Something people don’t tell you about hobbies is that sometimes they are tedious and occasionally even boring.
This is how I’ve been thinking about reading, lately, and I feel guilty just for admitting it.
This year, according to my Goodreads, I have finished reading exactly seven books. They were great books, to be sure. Among them were Sally Rooney’s Normal People, Taffy Brodesser-Akner’s Fleishman Is in Trouble, and Elif Batuman’s The Idiot. By all accounts, all of these are as objectively and critically sound as books can be. I enjoyed them. I recommended them to other people. They left me feeling both contented and wondering at the same time.
So why do I feel bad? In part, of course, because of the incessant comparisons that social media all but forces me to participate in, whether passively or actively. Some of my bookish friends read as many as one book a week — a feat I both respect and deeply admire. But while I certainly wonder where the hell they find the time, I mostly just wonder why I spend so much time doing other things, like falling asleep watching It’s Always Sunny in Philadelphia, or laying in my bed scrolling through an Instagram feed that grows less and less interesting by the day, when I could be doing something that I know will make me feel significantly more accomplished and fulfilled.
I’m starting to worry that maybe reading just isn’t as fun as I remember.
Hear me out.
Do you recall what it was like to be 13 years old and discover a new band? I do. I remember sitting in front of my family’s desktop computer in our makeshift basement office, playing illegally downloaded Death Cab For Cutie albums on loop as I followed along with lyrics posted to websites with way too many popups. I remember the sensation of having made an astonishing discovery, the combined feelings of eagerness and what I can only describe now as a near-tangible awe. I remember what it felt like to go through entire discographies, to search Wikipedia for band member names and the titles of EPs I hadn’t yet tracked down. It always felt like what I imagined a treasure hunt would be like. A bit of labor, but so worth it in the end.
But as I grew older and my list of responsibilities grew, I stopped doing this. Now, I hardly go through any effort to find new music at all. I wait for album releases. I listen to more pop music than ever before. I actually take recommendations from friends. The thrill that once was has faded over time and listening to music is now not really something I’d classify as a hobby. Not an active one, anyway.
For many reasons, I don’t want my love of books to follow this same trajectory, but I must confess that I am worried. Seven books is less than the number of books I was assigned in a single class for a single semester of grad school. To be sure, I didn’t devote the attentive care that one sets aside for pleasure reading with nearly any of those books — it was very much a perfunctory task focused on just getting through from beginning to end — but the very act of completing them made me feel like I was doing something, participating in the behemoth of literary existence.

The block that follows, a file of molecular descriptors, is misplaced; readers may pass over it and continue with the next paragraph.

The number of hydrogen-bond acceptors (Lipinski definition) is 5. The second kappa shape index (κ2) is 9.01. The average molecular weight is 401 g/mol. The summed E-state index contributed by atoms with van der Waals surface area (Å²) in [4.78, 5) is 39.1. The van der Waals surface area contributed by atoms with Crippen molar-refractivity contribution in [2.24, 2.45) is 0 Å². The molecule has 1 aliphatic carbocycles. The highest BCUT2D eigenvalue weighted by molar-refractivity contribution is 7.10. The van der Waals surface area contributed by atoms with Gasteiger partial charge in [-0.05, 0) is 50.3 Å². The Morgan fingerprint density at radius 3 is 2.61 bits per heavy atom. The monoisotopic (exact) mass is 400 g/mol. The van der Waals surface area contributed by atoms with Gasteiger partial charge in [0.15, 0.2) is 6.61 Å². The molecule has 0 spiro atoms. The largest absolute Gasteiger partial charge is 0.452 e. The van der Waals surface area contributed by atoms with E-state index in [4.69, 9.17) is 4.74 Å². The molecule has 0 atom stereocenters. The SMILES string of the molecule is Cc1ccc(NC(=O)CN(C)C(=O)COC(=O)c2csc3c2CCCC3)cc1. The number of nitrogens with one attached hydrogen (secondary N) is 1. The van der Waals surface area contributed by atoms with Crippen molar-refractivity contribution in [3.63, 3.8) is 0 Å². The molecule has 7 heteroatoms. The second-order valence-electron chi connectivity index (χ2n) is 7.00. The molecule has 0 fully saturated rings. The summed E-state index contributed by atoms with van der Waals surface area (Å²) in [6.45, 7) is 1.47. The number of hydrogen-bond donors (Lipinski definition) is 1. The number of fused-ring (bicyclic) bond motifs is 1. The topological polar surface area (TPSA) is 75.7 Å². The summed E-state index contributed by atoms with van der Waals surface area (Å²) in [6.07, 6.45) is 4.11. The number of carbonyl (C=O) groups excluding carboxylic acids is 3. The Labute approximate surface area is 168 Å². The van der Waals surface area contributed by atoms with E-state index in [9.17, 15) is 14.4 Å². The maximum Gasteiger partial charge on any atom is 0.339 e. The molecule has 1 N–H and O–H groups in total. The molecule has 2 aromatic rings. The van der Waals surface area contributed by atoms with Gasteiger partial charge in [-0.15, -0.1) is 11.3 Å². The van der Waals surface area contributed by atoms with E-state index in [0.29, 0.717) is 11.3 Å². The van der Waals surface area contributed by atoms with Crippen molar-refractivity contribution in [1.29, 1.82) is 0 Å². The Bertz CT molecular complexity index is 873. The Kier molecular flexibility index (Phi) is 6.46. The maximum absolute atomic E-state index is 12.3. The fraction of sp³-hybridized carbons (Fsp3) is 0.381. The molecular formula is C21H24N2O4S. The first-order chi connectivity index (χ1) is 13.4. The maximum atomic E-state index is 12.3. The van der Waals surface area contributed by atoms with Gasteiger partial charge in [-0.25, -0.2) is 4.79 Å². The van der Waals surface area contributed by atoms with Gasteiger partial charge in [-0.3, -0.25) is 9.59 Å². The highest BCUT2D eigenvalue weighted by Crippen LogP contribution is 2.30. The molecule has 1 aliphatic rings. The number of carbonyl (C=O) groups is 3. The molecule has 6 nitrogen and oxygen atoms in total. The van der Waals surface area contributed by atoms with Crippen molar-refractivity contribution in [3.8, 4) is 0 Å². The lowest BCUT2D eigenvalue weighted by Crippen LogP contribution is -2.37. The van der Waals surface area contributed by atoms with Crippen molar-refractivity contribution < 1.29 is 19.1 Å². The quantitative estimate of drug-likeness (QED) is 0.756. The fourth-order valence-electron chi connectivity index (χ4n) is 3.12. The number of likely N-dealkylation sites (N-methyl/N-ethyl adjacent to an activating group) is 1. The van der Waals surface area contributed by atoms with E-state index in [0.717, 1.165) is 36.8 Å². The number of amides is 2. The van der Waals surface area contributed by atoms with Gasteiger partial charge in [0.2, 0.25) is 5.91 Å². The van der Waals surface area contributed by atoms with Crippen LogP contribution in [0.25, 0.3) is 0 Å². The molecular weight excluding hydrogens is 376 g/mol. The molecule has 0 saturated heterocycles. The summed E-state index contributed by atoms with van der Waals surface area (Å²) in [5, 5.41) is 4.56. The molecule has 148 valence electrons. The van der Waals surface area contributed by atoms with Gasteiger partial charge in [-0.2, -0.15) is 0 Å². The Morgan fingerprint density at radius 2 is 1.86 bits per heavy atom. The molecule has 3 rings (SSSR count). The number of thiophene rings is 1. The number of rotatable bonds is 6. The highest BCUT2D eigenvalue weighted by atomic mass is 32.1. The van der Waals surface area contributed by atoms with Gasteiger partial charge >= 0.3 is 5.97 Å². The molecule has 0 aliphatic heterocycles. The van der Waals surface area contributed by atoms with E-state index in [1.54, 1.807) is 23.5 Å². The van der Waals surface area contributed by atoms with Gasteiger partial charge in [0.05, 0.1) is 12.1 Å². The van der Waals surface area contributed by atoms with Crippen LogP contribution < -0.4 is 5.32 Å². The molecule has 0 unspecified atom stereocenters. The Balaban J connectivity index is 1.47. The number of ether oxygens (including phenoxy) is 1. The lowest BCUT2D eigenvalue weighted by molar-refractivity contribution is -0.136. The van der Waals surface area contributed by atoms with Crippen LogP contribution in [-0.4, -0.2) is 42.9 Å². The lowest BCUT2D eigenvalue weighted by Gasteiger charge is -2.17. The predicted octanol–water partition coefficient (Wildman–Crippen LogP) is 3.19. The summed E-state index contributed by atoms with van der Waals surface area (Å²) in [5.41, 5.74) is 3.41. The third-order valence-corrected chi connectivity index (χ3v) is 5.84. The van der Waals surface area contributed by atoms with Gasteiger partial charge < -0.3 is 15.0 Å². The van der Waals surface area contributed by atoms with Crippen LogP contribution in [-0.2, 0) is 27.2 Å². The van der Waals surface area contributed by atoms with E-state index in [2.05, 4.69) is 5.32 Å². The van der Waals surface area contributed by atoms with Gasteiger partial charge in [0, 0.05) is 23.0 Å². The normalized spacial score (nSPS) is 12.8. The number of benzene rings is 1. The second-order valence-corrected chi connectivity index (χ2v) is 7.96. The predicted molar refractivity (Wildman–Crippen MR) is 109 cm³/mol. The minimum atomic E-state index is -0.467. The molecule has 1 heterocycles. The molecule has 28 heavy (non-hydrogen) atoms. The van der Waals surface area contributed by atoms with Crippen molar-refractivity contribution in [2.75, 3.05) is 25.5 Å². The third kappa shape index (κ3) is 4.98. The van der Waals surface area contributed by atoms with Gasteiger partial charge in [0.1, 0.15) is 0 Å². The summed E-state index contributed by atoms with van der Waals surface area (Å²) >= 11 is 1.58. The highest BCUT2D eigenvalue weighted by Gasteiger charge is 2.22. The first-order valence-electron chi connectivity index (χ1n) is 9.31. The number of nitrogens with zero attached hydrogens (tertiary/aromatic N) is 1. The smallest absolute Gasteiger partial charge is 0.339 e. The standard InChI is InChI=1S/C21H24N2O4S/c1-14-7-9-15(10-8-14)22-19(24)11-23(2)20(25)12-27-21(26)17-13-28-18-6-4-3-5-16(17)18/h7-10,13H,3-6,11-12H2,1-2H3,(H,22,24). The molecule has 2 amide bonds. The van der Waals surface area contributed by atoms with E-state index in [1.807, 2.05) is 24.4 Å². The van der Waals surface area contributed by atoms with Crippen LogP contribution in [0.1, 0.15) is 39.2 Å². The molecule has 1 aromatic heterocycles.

Perhaps grad school made reading books feel like work, even when it’s not. Perhaps it’s just an association problem. Perhaps I really did have the academia hangover I joked about in the months after graduation. But why do I start so many more books than I actually finish? Why has my attention span gone the way of my fiendish obsession with indie rock?
I’m starting to suspect that it might be a self-perpetuating problem — that perhaps I already feel so bad about not finishing a book before I even open it, that I go into the entire task prepared to fail, expecting to be distracted, anticipating that while I may sit down for two hours straight on Wednesday, by Thursday that memory and drive will be entirely erased by the multitudes that life throws at us all every day. But still, I can’t figure out why it is sometimes so hard to do things that we actually, genuinely enjoy — even love.
I’m not giving up on books — they provide too much warmth, and frankly, I am far too personally invested. And besides, I don’t know of any other thing I have ever done that makes my brain feel like it’s actually being massaged. But I do feel bad, and I do want to not feel bad, and I’m afraid that giving myself permission to feel bad will only make me read even less. So, I’d like to do better. I’d like to stop falling asleep watching sitcoms and instead make my leisure time a little bit more constructive. I don’t know if I will but I am, at the very least, hoping to speak this will into existence.
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7 thoughts on “I Have A “Not Finishing Books” Problem”
I was feeling very much like this a few years back. For me, it helped to start reading different kinds of book than I was used to, as well as picking shorter and lighter reads. Reading giant books that forced me to think too much was indeed making reading seem like work!
That is *such* a great point. I’ve collected so many large historical nonfiction books in the last several years and I haven’t opened a single one of them! I keep telling myself I want to be that kind of person, but I just don’t think I’m holding myself to realistic expectations at this point in my life. Sigh!!
I can relate to you about music. At one point, music was everything. I would find music that I really felt connected to and i never find new music anymore. I listen to pop music, a few radio stations and even talk radio now! I still listen to the music I used to listen to but there’s not a whole lot of connection to what I’m listening to these days. Sometimes I even feel guilty about it but as we get older and take on more responsibilities, we tend to have less time for these things. I hope that you find a way to find passion in your reading and don’t lose it like you lost it with music.